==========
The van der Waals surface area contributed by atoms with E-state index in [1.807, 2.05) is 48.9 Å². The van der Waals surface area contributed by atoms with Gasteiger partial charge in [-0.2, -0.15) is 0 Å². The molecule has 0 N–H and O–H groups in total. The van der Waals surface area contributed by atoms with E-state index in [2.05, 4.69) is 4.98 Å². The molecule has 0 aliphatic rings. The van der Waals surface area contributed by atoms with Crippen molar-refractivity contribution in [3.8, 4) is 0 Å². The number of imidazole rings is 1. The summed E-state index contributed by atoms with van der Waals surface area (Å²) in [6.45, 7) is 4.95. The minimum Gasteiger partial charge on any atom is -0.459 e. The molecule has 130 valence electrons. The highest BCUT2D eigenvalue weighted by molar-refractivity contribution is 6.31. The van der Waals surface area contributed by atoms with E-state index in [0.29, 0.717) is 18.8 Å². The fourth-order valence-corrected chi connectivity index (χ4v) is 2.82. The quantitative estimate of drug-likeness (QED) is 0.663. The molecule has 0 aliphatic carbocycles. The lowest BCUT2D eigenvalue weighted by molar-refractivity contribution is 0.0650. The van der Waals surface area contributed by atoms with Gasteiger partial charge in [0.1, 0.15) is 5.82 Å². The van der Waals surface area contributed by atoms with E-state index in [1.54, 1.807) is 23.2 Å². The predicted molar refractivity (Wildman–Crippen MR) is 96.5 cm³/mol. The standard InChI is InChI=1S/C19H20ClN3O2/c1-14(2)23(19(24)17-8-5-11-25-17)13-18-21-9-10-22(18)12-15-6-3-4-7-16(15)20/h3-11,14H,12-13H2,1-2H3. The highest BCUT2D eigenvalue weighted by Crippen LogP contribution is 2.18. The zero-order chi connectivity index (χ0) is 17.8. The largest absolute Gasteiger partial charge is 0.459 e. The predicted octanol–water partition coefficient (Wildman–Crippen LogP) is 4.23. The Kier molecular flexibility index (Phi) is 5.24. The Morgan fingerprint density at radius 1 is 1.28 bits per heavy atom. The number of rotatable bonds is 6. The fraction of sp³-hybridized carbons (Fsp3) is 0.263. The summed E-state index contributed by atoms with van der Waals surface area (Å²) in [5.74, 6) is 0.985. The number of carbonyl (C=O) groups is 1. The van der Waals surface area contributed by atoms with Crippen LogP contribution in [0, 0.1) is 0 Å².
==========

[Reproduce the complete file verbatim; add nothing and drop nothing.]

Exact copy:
The van der Waals surface area contributed by atoms with E-state index in [1.807, 2.05) is 48.9 Å². The van der Waals surface area contributed by atoms with Gasteiger partial charge in [-0.2, -0.15) is 0 Å². The molecule has 0 N–H and O–H groups in total. The van der Waals surface area contributed by atoms with E-state index in [2.05, 4.69) is 4.98 Å². The molecule has 0 aliphatic rings. The van der Waals surface area contributed by atoms with Crippen molar-refractivity contribution in [3.8, 4) is 0 Å². The number of imidazole rings is 1. The summed E-state index contributed by atoms with van der Waals surface area (Å²) in [6.45, 7) is 4.95. The minimum Gasteiger partial charge on any atom is -0.459 e. The molecule has 130 valence electrons. The highest BCUT2D eigenvalue weighted by molar-refractivity contribution is 6.31. The van der Waals surface area contributed by atoms with E-state index in [0.29, 0.717) is 18.8 Å². The fourth-order valence-corrected chi connectivity index (χ4v) is 2.82. The quantitative estimate of drug-likeness (QED) is 0.663. The molecule has 0 aliphatic carbocycles. The lowest BCUT2D eigenvalue weighted by molar-refractivity contribution is 0.0650. The van der Waals surface area contributed by atoms with Gasteiger partial charge in [0.1, 0.15) is 5.82 Å². The van der Waals surface area contributed by atoms with E-state index in [1.54, 1.807) is 23.2 Å². The predicted molar refractivity (Wildman–Crippen MR) is 96.5 cm³/mol. The standard InChI is InChI=1S/C19H20ClN3O2/c1-14(2)23(19(24)17-8-5-11-25-17)13-18-21-9-10-22(18)12-15-6-3-4-7-16(15)20/h3-11,14H,12-13H2,1-2H3. The highest BCUT2D eigenvalue weighted by Crippen LogP contribution is 2.18. The zero-order chi connectivity index (χ0) is 17.8. The largest absolute Gasteiger partial charge is 0.459 e. The predicted octanol–water partition coefficient (Wildman–Crippen LogP) is 4.23. The Kier molecular flexibility index (Phi) is 5.24. The Morgan fingerprint density at radius 1 is 1.28 bits per heavy atom. The number of rotatable bonds is 6. The fraction of sp³-hybridized carbons (Fsp3) is 0.263. The summed E-state index contributed by atoms with van der Waals surface area (Å²) in [5.74, 6) is 0.985. The number of carbonyl (C=O) groups is 1. The van der Waals surface area contributed by atoms with Crippen LogP contribution in [0, 0.1) is 0 Å².